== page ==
Speaking of “ground forces,” there is an increasing chorus of media pundits’ criticism about how we should step up the campaign and get it concluded soon. Some of these pundits must be extraterrestrials. Every administration official from President George Bush down has stated, from the onset, that it would take years to effectively prosecute the war against Jihadistan. Even a handful of conservative print pundits – exhibiting the attention span of average couch potatoes – are criticizing the administration for being too careful in selecting targets and not putting large numbers of ground troops into Afghanistan.
May we suggest that these blowhards be parachuted into the central mountain region of Afghanistan where they can spend the coming winter on spelunking expeditions completing their assigned recon details?
It is our considered opinion that the conduct of this war, thus far, has been well planned and executed. The Federalist has stated repeatedly that Osama bin Laden would die by assassin, not by Marine or infantry division. We have stated that it will take at least 6-12 months for the U.S. to restore sufficient intelligence and military capabilities to fully undertake suitable redress for the events of 9-11. The air assault on Afghanistan did little more than it was designed to do – put Jihadistan on notice that it will not be able to operate or train anywhere within the tactical reach of allied air power.
“We will plant that flag of freedom forever by winning the war on terrorism, by rallying our economy, and by keeping strong and adhering to the values we hold so dear – starting with freedom,” President Bush said this week. “We must win. We have no other choice for our children and our grandchildren. And the United States will prevail.” Indeed we will!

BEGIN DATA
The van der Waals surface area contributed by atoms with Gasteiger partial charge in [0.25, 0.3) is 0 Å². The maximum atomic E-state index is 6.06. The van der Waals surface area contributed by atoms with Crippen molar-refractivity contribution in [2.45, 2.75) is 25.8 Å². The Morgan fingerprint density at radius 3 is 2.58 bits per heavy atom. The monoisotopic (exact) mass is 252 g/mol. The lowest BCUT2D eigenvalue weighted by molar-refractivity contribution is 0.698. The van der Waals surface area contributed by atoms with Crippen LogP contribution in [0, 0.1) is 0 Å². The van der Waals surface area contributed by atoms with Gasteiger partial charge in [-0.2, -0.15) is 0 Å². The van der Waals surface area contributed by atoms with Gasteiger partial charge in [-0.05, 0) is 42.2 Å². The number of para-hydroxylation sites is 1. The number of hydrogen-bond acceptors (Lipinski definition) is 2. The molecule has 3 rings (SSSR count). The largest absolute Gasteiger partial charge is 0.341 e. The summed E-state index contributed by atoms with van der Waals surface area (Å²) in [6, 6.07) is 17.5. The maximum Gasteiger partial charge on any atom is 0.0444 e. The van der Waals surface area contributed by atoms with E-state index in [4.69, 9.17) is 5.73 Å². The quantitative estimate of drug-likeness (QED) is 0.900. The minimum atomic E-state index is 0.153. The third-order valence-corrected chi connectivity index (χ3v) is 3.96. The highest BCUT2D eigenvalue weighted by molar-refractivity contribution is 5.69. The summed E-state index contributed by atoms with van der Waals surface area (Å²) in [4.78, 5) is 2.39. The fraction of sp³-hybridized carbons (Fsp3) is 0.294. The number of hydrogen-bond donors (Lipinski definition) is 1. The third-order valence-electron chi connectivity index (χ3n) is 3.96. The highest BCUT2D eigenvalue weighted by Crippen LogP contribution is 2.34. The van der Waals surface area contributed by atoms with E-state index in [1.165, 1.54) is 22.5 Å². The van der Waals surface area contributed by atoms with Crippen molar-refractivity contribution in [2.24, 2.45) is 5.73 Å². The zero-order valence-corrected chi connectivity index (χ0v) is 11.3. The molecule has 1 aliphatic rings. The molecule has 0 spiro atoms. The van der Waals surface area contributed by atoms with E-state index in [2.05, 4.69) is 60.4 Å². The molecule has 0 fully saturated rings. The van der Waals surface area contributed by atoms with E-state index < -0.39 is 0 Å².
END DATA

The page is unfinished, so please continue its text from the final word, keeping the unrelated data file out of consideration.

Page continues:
In homeland security news, the Bush administration took another small step in the long march to ensure domestic security, establishing the “Foreign Terrorist Tracking Task Force.” This entity will be charged with locating, detaining, prosecuting or deporting terrorist sympathizers. Mr. Bush also issued a directive establishing greater controls on student visas. It is now known that nine of the 19 terrorist hijackers of 9-11 infamy entered the United States legally – on student visas. Attorney General John Ashcroft also named 46 terrorist groups whose members and supporters will be banned from entering the United States.
Who would have thought that such policies were not already in place…?
Mr. Bush also provided new authority for the CIA to wage global campaigns against terrorists, beginning with the Al Qaeda network, and permitting for the first time since the 1970s clandestine missions targeted at specific individuals. Sources note two classified legal memoranda discussing the limits on existing executive orders banning assassinations – and concluding these do not prevent the president from lawfully designating a terrorist as a target for covert actions … including planned assassination.